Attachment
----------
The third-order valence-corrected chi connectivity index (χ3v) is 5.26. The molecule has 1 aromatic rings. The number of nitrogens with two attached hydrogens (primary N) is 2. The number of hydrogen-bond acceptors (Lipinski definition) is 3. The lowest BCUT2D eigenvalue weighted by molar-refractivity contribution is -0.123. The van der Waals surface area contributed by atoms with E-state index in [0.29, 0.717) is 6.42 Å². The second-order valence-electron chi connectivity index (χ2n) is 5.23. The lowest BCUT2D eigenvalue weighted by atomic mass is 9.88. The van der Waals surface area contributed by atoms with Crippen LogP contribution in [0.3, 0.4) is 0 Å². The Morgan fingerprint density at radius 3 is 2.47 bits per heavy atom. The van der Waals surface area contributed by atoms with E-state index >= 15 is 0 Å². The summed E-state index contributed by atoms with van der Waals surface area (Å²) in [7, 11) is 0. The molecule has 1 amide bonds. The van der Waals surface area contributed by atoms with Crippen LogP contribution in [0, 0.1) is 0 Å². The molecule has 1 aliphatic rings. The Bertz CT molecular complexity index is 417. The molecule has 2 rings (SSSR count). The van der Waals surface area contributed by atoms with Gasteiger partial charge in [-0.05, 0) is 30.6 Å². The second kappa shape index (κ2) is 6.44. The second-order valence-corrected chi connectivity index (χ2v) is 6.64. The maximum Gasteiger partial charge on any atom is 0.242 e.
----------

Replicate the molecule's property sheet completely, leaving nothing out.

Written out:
The third-order valence-corrected chi connectivity index (χ3v) is 5.26. The molecule has 1 aromatic rings. The number of nitrogens with two attached hydrogens (primary N) is 2. The number of hydrogen-bond acceptors (Lipinski definition) is 3. The lowest BCUT2D eigenvalue weighted by molar-refractivity contribution is -0.123. The van der Waals surface area contributed by atoms with E-state index in [0.29, 0.717) is 6.42 Å². The second-order valence-electron chi connectivity index (χ2n) is 5.23. The lowest BCUT2D eigenvalue weighted by atomic mass is 9.88. The van der Waals surface area contributed by atoms with Crippen LogP contribution in [0.3, 0.4) is 0 Å². The Morgan fingerprint density at radius 3 is 2.47 bits per heavy atom. The van der Waals surface area contributed by atoms with E-state index >= 15 is 0 Å². The summed E-state index contributed by atoms with van der Waals surface area (Å²) in [7, 11) is 0. The molecule has 1 amide bonds. The van der Waals surface area contributed by atoms with Crippen LogP contribution in [0, 0.1) is 0 Å². The molecule has 1 aliphatic rings. The Bertz CT molecular complexity index is 417. The molecule has 2 rings (SSSR count). The van der Waals surface area contributed by atoms with Gasteiger partial charge in [-0.05, 0) is 30.6 Å². The second kappa shape index (κ2) is 6.44. The second-order valence-corrected chi connectivity index (χ2v) is 6.64. The maximum Gasteiger partial charge on any atom is 0.242 e.